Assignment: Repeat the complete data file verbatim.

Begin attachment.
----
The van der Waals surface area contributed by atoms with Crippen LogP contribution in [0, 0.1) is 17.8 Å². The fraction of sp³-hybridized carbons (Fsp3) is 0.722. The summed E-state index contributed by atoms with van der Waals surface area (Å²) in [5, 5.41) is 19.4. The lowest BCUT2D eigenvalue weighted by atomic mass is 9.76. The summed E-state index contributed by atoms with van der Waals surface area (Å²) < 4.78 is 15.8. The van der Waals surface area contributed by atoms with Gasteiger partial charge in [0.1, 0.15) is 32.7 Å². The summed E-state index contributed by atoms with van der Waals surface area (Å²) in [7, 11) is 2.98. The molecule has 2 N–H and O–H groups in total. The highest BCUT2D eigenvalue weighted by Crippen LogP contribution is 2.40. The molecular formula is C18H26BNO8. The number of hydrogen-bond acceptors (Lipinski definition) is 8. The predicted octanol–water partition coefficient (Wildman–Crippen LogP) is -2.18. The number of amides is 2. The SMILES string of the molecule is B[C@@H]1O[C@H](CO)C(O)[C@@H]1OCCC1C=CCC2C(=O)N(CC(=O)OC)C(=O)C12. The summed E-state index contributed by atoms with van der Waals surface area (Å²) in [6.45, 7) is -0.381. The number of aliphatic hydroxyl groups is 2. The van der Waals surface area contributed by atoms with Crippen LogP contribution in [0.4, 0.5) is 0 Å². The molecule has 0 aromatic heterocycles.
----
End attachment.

The van der Waals surface area contributed by atoms with Crippen LogP contribution in [0, 0.1) is 17.8 Å². The fraction of sp³-hybridized carbons (Fsp3) is 0.722. The summed E-state index contributed by atoms with van der Waals surface area (Å²) in [5, 5.41) is 19.4. The lowest BCUT2D eigenvalue weighted by atomic mass is 9.76. The summed E-state index contributed by atoms with van der Waals surface area (Å²) < 4.78 is 15.8. The van der Waals surface area contributed by atoms with Gasteiger partial charge in [0.1, 0.15) is 32.7 Å². The summed E-state index contributed by atoms with van der Waals surface area (Å²) in [7, 11) is 2.98. The molecule has 2 N–H and O–H groups in total. The highest BCUT2D eigenvalue weighted by Crippen LogP contribution is 2.40. The molecular formula is C18H26BNO8. The number of hydrogen-bond acceptors (Lipinski definition) is 8. The predicted octanol–water partition coefficient (Wildman–Crippen LogP) is -2.18. The number of amides is 2. The SMILES string of the molecule is B[C@@H]1O[C@H](CO)C(O)[C@@H]1OCCC1C=CCC2C(=O)N(CC(=O)OC)C(=O)C12. The summed E-state index contributed by atoms with van der Waals surface area (Å²) in [6.45, 7) is -0.381. The number of aliphatic hydroxyl groups is 2. The van der Waals surface area contributed by atoms with Crippen LogP contribution in [0.4, 0.5) is 0 Å². The molecule has 0 aromatic heterocycles.